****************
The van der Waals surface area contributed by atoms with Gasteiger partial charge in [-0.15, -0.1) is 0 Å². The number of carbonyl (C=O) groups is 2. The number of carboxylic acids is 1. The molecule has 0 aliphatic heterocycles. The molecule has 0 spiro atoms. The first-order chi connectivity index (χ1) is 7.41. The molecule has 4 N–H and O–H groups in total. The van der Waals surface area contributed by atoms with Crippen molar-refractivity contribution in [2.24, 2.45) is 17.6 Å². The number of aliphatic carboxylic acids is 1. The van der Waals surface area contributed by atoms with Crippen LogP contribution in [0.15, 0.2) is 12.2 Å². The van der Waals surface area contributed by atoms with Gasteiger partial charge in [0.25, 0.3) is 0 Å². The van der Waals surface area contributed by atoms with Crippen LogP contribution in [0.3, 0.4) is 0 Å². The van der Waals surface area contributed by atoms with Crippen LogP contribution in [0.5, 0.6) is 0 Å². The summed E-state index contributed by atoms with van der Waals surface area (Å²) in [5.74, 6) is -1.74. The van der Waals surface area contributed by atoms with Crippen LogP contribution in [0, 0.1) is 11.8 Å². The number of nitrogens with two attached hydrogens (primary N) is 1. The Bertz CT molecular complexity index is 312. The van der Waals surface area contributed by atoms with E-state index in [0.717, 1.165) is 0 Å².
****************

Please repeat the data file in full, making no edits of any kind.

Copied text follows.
The van der Waals surface area contributed by atoms with Gasteiger partial charge in [-0.15, -0.1) is 0 Å². The number of carbonyl (C=O) groups is 2. The number of carboxylic acids is 1. The molecule has 0 aliphatic heterocycles. The molecule has 0 spiro atoms. The first-order chi connectivity index (χ1) is 7.41. The molecule has 4 N–H and O–H groups in total. The van der Waals surface area contributed by atoms with Crippen molar-refractivity contribution in [2.24, 2.45) is 17.6 Å². The number of aliphatic carboxylic acids is 1. The van der Waals surface area contributed by atoms with Crippen LogP contribution in [0.15, 0.2) is 12.2 Å². The van der Waals surface area contributed by atoms with Gasteiger partial charge in [0.25, 0.3) is 0 Å². The van der Waals surface area contributed by atoms with Crippen LogP contribution in [0.3, 0.4) is 0 Å². The van der Waals surface area contributed by atoms with Crippen LogP contribution in [0.5, 0.6) is 0 Å². The summed E-state index contributed by atoms with van der Waals surface area (Å²) in [5.74, 6) is -1.74. The van der Waals surface area contributed by atoms with Crippen LogP contribution in [0, 0.1) is 11.8 Å². The number of nitrogens with two attached hydrogens (primary N) is 1. The Bertz CT molecular complexity index is 312. The van der Waals surface area contributed by atoms with E-state index in [0.717, 1.165) is 0 Å².